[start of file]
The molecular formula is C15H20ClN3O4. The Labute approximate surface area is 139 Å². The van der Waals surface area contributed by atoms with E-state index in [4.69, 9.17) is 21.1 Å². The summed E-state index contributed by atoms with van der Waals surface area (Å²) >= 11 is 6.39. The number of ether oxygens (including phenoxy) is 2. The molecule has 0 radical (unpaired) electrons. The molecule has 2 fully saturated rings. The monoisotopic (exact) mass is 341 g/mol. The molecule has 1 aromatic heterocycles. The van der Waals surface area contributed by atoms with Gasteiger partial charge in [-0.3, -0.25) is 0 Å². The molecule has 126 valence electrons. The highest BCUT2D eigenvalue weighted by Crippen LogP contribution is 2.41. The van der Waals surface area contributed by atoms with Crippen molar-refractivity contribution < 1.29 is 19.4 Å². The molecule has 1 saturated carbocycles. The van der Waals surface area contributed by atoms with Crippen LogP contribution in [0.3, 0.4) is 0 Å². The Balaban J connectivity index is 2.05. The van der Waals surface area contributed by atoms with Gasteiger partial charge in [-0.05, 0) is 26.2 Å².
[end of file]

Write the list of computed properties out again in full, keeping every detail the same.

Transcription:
The molecular formula is C15H20ClN3O4. The Labute approximate surface area is 139 Å². The van der Waals surface area contributed by atoms with E-state index in [4.69, 9.17) is 21.1 Å². The summed E-state index contributed by atoms with van der Waals surface area (Å²) >= 11 is 6.39. The number of ether oxygens (including phenoxy) is 2. The molecule has 0 radical (unpaired) electrons. The molecule has 2 fully saturated rings. The monoisotopic (exact) mass is 341 g/mol. The molecule has 1 aromatic heterocycles. The van der Waals surface area contributed by atoms with Gasteiger partial charge in [-0.3, -0.25) is 0 Å². The molecule has 126 valence electrons. The highest BCUT2D eigenvalue weighted by Crippen LogP contribution is 2.41. The van der Waals surface area contributed by atoms with Crippen molar-refractivity contribution < 1.29 is 19.4 Å². The molecule has 1 saturated carbocycles. The van der Waals surface area contributed by atoms with Crippen LogP contribution in [0.3, 0.4) is 0 Å². The Balaban J connectivity index is 2.05. The van der Waals surface area contributed by atoms with Gasteiger partial charge in [-0.05, 0) is 26.2 Å².